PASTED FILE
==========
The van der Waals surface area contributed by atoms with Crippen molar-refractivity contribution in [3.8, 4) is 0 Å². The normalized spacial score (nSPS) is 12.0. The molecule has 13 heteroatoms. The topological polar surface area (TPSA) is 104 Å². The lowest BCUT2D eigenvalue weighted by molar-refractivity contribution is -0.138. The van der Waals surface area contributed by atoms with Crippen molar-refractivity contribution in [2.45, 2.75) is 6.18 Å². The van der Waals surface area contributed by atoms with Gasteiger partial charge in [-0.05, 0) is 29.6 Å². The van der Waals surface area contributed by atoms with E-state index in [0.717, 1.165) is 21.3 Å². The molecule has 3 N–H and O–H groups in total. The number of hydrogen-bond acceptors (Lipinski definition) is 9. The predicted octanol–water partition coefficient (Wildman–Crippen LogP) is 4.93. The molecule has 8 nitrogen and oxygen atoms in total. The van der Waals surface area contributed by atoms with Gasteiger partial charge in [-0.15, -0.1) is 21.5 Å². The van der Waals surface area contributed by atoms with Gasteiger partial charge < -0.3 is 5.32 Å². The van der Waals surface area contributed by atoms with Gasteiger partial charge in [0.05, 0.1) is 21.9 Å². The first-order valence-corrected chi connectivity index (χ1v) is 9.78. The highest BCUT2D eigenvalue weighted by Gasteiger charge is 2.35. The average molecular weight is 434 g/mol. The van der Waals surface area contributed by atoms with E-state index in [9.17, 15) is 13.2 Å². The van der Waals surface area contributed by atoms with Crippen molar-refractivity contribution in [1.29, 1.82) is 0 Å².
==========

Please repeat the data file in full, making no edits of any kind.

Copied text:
The van der Waals surface area contributed by atoms with Crippen molar-refractivity contribution in [3.8, 4) is 0 Å². The normalized spacial score (nSPS) is 12.0. The molecule has 13 heteroatoms. The topological polar surface area (TPSA) is 104 Å². The lowest BCUT2D eigenvalue weighted by molar-refractivity contribution is -0.138. The van der Waals surface area contributed by atoms with Crippen molar-refractivity contribution in [2.45, 2.75) is 6.18 Å². The van der Waals surface area contributed by atoms with Gasteiger partial charge in [-0.05, 0) is 29.6 Å². The van der Waals surface area contributed by atoms with E-state index in [0.717, 1.165) is 21.3 Å². The molecule has 3 N–H and O–H groups in total. The number of hydrogen-bond acceptors (Lipinski definition) is 9. The predicted octanol–water partition coefficient (Wildman–Crippen LogP) is 4.93. The molecule has 8 nitrogen and oxygen atoms in total. The van der Waals surface area contributed by atoms with Gasteiger partial charge in [-0.15, -0.1) is 21.5 Å². The van der Waals surface area contributed by atoms with Gasteiger partial charge < -0.3 is 5.32 Å². The van der Waals surface area contributed by atoms with Gasteiger partial charge in [0.05, 0.1) is 21.9 Å². The first-order valence-corrected chi connectivity index (χ1v) is 9.78. The highest BCUT2D eigenvalue weighted by Gasteiger charge is 2.35. The average molecular weight is 434 g/mol. The van der Waals surface area contributed by atoms with E-state index in [9.17, 15) is 13.2 Å². The van der Waals surface area contributed by atoms with Crippen molar-refractivity contribution in [1.29, 1.82) is 0 Å².